Re-thinking Science Communication in Plain English

We all know or at least have a hunch: abstractions don’t explain — they themselves need to be explained.

A word — whether a pompous scientific term like Micropachycephalosaurus (a dinosaur) or a more over-the-counter and down-to-earth Acetaminophen— is not the thing it is pointing at. It is an abstraction, a signpost.

In fact, the thing itself, say a real-life aspirin pill — the stuff you actually ingest — is of a very different order than the word “aspirin”. It’s not just that the word is not the pill, it’s that the collection of elements that are put together to do what aspirin does have no inherent name at all.

re-thinking science communication in plain english

“This is not a pipe.” — Rene Magritte

In other words — and perhaps obviously — all names are made up. So even though we think we know how the pill works, how to manufacture it, what it does to the body and so on, our concept “aspirin” cannot capture the actual experience — whether the physics, chemistry, biology or everyday perception — of what we refer to as aspirin.

A thought experiment might make this more obvious.

Think of a definition for the word dog, one that would fit every particular case of dog, so that someone from outer space who has never even seen a canine could take your definition and use it to establish whether each and every creature they meet on Earth is a dog or not.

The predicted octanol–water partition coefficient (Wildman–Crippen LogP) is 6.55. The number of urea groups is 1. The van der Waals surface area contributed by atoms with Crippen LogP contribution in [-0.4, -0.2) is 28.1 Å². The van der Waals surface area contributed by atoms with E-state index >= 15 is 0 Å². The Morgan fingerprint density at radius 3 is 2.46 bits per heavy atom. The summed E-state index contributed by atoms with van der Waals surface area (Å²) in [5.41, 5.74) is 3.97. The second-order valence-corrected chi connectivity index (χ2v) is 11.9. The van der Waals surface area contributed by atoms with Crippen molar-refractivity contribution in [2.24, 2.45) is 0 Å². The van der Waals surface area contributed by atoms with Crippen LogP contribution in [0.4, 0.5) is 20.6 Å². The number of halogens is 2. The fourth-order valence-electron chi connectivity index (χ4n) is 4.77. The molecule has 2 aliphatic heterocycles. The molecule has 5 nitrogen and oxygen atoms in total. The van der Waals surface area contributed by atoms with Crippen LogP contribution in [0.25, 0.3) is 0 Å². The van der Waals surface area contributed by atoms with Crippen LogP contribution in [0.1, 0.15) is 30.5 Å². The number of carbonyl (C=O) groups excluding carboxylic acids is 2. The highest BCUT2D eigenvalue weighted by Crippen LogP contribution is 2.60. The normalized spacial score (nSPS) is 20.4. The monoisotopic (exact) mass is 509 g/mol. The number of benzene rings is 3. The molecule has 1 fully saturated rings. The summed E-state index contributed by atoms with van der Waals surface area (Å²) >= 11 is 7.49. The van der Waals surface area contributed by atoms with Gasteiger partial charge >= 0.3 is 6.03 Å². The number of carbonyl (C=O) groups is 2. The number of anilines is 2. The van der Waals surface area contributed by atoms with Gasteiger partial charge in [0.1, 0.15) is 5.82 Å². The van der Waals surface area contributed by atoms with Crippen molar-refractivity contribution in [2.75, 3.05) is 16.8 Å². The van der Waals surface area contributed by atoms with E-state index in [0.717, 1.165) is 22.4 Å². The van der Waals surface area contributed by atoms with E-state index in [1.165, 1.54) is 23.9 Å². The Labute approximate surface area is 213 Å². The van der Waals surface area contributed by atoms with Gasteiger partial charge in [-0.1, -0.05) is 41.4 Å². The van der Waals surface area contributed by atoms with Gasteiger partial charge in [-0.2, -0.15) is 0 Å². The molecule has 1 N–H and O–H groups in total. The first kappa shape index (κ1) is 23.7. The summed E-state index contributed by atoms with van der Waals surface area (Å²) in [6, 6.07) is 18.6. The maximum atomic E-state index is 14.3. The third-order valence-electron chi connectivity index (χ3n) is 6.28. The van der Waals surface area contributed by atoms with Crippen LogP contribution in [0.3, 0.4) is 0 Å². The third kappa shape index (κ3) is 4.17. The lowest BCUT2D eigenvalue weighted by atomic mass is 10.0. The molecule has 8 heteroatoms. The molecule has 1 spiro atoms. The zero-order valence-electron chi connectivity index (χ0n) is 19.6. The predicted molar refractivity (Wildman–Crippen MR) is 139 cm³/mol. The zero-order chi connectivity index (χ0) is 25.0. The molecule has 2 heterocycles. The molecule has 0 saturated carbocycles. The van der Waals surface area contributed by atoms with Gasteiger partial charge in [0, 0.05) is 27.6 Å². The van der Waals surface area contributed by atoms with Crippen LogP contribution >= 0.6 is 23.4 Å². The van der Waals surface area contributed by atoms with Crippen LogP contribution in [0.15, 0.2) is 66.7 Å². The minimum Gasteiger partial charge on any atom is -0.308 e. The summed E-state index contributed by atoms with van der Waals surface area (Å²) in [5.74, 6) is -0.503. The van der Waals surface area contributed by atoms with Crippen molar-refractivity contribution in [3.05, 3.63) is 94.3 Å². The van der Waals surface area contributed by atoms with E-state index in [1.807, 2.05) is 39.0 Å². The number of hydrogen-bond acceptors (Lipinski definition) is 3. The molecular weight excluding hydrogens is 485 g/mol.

“It has four feet, furry tail and barks.”

Okay, good. But surely there are quite legitimate three legged, mute mutts that the alien would miss if he were using this definition (and if you tightened this rather broad definition, he’d overlook even more dogs), not to mention that he would mistake for a dog many barky Siamese cats and chatty hyenas.

The most important point of all though is the fact that he would miss dogs that you yourself would have no problem recognizing as dogs even though they do not fit your very own definition!

Do you see the problem?

In just the same way as you pretty much always intuitively understand but can never define your experience of a dog, you cannot define the experience of aspirin, the taste of sugar, nor what it feels like to be you, even though you intuitively know all of these.

This is because all concepts are always already abstract and general, and all experiences are always concrete and particular.

What this means, counter-intuitively, is that what we usually take for a fact — “this is aspirin” or “this is a city street” or “this is evolution” — is simply our concept about what we feel we understand, and not the understanding itself.